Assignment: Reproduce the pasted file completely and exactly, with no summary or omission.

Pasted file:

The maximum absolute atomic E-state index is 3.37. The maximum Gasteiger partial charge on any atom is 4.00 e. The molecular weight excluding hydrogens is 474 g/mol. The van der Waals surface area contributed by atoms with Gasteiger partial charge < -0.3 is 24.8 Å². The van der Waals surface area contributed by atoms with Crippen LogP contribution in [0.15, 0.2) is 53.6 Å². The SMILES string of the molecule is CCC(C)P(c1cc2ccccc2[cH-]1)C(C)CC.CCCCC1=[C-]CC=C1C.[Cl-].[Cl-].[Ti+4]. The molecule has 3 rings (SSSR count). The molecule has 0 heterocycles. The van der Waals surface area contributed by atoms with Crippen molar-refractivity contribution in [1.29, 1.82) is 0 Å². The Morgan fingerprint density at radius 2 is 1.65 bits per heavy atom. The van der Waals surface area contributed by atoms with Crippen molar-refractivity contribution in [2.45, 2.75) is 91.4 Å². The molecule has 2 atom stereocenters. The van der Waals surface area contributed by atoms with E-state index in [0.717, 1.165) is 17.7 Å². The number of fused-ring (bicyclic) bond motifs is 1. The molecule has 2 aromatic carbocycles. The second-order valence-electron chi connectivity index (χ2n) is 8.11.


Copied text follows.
The maximum absolute atomic E-state index is 3.37. The maximum Gasteiger partial charge on any atom is 4.00 e. The molecular weight excluding hydrogens is 474 g/mol. The van der Waals surface area contributed by atoms with Gasteiger partial charge < -0.3 is 24.8 Å². The van der Waals surface area contributed by atoms with Crippen LogP contribution in [0.15, 0.2) is 53.6 Å². The SMILES string of the molecule is CCC(C)P(c1cc2ccccc2[cH-]1)C(C)CC.CCCCC1=[C-]CC=C1C.[Cl-].[Cl-].[Ti+4]. The molecule has 3 rings (SSSR count). The molecule has 0 heterocycles. The van der Waals surface area contributed by atoms with Crippen molar-refractivity contribution in [1.29, 1.82) is 0 Å². The Morgan fingerprint density at radius 2 is 1.65 bits per heavy atom. The van der Waals surface area contributed by atoms with Crippen molar-refractivity contribution in [2.45, 2.75) is 91.4 Å². The molecule has 2 atom stereocenters. The van der Waals surface area contributed by atoms with E-state index in [0.717, 1.165) is 17.7 Å². The number of fused-ring (bicyclic) bond motifs is 1. The molecule has 2 aromatic carbocycles. The second-order valence-electron chi connectivity index (χ2n) is 8.11.